Monday, 11 March 2013

Close the causeway 'coz your cause ain't worthy.

By Ryan Pearson
I'm probably going to get a lot of hate for this (if anyone out there is actually reading), but I feel obliged to voice my concerns regardless. We live in an age where somebody out there has an issue with abso-bloody-lutely everything, and they have the means to make their voices heard. This is both a good thing and a bad thing for the planet, and the greater good. So, here's my plea for people to think about the impact their particular cause is having, pull their heads in and start working towards the causes that are likely to have the greatest positive result.

The technological era has brought forth many wonderful outcomes for the human race, and the planet as a whole (see solar power and milo). It has also resulted in many... umm... "hiccups" shall we call them? These are things that have jeopardised the very existence of life itself (see nuclear warfare, anthropogenic induced climate change, reality TV, etc, etc). In between these extremes lays almost everything else. Things that could be argued to have both positive and negative effects depending on who you're talking to. In this piece, I'm going to talk a little bit about a couple of the 'causes' that fall into the 'in between' region, but exactly where they lie is on a bit of a sliding scale and should be considered deeply before taking up a cause and cluttering the airwaves with your point of view.

Why you ask? Because there is simply too much protesting going on these days. There is so much that even someone as outspoken and environmentally minded as myself sees many of them and thinks "Meh! It's too much effort doing anything or even caring about that". Now stop for a moment, and think to yourself that if I, someone who has put in the effort to organise protests and regularly writes environmentally focused blogs can't be bothered... what does the average Joe think of your cause? The answer is not much, but why? Because there are so many causes these days that no single cause is worth spending the time to think about, let alone care about and act upon.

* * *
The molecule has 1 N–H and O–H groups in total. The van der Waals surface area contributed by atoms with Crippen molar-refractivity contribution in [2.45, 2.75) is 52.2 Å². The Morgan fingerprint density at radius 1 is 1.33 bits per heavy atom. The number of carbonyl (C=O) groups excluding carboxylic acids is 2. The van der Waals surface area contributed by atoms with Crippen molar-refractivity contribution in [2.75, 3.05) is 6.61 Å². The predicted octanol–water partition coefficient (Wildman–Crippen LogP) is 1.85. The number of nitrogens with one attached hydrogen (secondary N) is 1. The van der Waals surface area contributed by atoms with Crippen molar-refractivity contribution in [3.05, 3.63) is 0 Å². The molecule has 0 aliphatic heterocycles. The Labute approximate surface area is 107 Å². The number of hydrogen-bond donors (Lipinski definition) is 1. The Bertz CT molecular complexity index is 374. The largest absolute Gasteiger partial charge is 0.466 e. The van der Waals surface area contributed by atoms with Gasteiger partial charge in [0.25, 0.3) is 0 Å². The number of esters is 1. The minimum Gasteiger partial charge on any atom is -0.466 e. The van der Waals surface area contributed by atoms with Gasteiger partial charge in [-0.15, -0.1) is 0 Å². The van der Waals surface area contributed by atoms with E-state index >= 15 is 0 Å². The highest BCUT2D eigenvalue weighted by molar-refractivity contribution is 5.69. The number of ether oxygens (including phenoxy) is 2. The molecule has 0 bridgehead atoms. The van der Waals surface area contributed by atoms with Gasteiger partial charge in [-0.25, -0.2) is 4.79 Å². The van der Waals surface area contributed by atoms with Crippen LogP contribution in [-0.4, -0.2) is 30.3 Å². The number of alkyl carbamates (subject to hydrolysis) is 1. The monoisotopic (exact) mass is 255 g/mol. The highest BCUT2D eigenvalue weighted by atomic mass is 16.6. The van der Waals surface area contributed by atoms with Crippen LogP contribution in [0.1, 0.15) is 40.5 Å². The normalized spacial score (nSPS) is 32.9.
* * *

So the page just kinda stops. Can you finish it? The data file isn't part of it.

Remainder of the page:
Before I look at specific examples, I need to highlight two side notes:
1. I'm environmentally focused, and I'm more than aware that overpopulation by humans is the single greatest cause of most of the worlds issues. So, I'm going to steer clear of human-centric issues like famine, cancer, etc etc. and focus on non-human animal based problems because while the aforementioned are very bad for the human race, reducing the human population is undoubtedly actually a good thing for the health of the planet.
2. This is probably where the hate begins thanks to both my previous statement, and my next one.

Now, to look at some specific examples. First on the chopping block is the always prominent cause regarding animals in captivity, particularly those trained for entertainment. On face value, this is a worthy cause... right? I mean, these animals have been taken out of their natural environment, placed into small enclosures and forced to do tricks! On top of that... they DIE in there! Well, for those of you who are passionate about this type of cause, I'm here to tell you to... umm... focus your efforts elsewhere (that's a nice way to say it right?). Why you ask? 

Here's a number of reasons that I'm sure many advocates recite eagerly. Most of which I know you have heard before and you have (probably very valid) arguments against, but I'll say them anyway.
1. Yes, they die in captivity, but they die in the wild too.
2. They get fed regularly - something that isn't guaranteed in the wild.
3. They get medical attention - something that definitely doesn't happen in the wild.
4. The 'tricks' they perform, may actually be fun for them.

Now that that's out of the way, I'll tell you that whether these points are valid or not... I don't care. Here's the two points that outweigh any other argument you or the advocates make:
1. Compared to some other issues which affect entire populations of creatures, captive animal programs have quite a low impact in regard to raw numbers of animals.